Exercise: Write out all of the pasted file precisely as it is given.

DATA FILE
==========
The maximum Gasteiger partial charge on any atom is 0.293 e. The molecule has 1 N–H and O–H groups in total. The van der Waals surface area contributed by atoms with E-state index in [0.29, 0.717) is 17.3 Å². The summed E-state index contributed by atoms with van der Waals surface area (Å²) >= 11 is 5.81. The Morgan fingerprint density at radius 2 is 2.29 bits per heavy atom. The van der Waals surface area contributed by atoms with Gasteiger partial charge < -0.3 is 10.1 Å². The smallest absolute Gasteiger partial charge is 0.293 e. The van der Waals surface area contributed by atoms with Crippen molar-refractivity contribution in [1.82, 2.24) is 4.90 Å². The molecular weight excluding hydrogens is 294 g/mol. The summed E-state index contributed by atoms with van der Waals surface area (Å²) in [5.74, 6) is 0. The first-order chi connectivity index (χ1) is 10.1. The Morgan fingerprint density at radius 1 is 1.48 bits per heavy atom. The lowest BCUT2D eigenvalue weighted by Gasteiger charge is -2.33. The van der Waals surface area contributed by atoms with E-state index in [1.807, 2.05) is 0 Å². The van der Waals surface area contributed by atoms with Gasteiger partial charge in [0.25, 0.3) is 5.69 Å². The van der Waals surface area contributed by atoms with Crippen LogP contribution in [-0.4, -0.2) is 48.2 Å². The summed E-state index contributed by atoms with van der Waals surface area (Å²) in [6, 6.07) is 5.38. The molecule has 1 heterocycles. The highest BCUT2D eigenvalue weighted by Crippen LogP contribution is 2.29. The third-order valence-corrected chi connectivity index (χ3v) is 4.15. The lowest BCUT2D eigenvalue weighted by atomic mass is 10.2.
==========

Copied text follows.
The maximum Gasteiger partial charge on any atom is 0.293 e. The molecule has 1 N–H and O–H groups in total. The van der Waals surface area contributed by atoms with E-state index in [0.29, 0.717) is 17.3 Å². The summed E-state index contributed by atoms with van der Waals surface area (Å²) >= 11 is 5.81. The Morgan fingerprint density at radius 2 is 2.29 bits per heavy atom. The van der Waals surface area contributed by atoms with Gasteiger partial charge < -0.3 is 10.1 Å². The smallest absolute Gasteiger partial charge is 0.293 e. The van der Waals surface area contributed by atoms with Crippen molar-refractivity contribution in [1.82, 2.24) is 4.90 Å². The molecular weight excluding hydrogens is 294 g/mol. The summed E-state index contributed by atoms with van der Waals surface area (Å²) in [5.74, 6) is 0. The first-order chi connectivity index (χ1) is 10.1. The Morgan fingerprint density at radius 1 is 1.48 bits per heavy atom. The lowest BCUT2D eigenvalue weighted by Gasteiger charge is -2.33. The van der Waals surface area contributed by atoms with E-state index in [1.807, 2.05) is 0 Å². The van der Waals surface area contributed by atoms with Gasteiger partial charge in [0.25, 0.3) is 5.69 Å². The van der Waals surface area contributed by atoms with Crippen LogP contribution in [-0.4, -0.2) is 48.2 Å². The summed E-state index contributed by atoms with van der Waals surface area (Å²) in [6, 6.07) is 5.38. The molecule has 1 heterocycles. The highest BCUT2D eigenvalue weighted by Crippen LogP contribution is 2.29. The third-order valence-corrected chi connectivity index (χ3v) is 4.15. The lowest BCUT2D eigenvalue weighted by atomic mass is 10.2.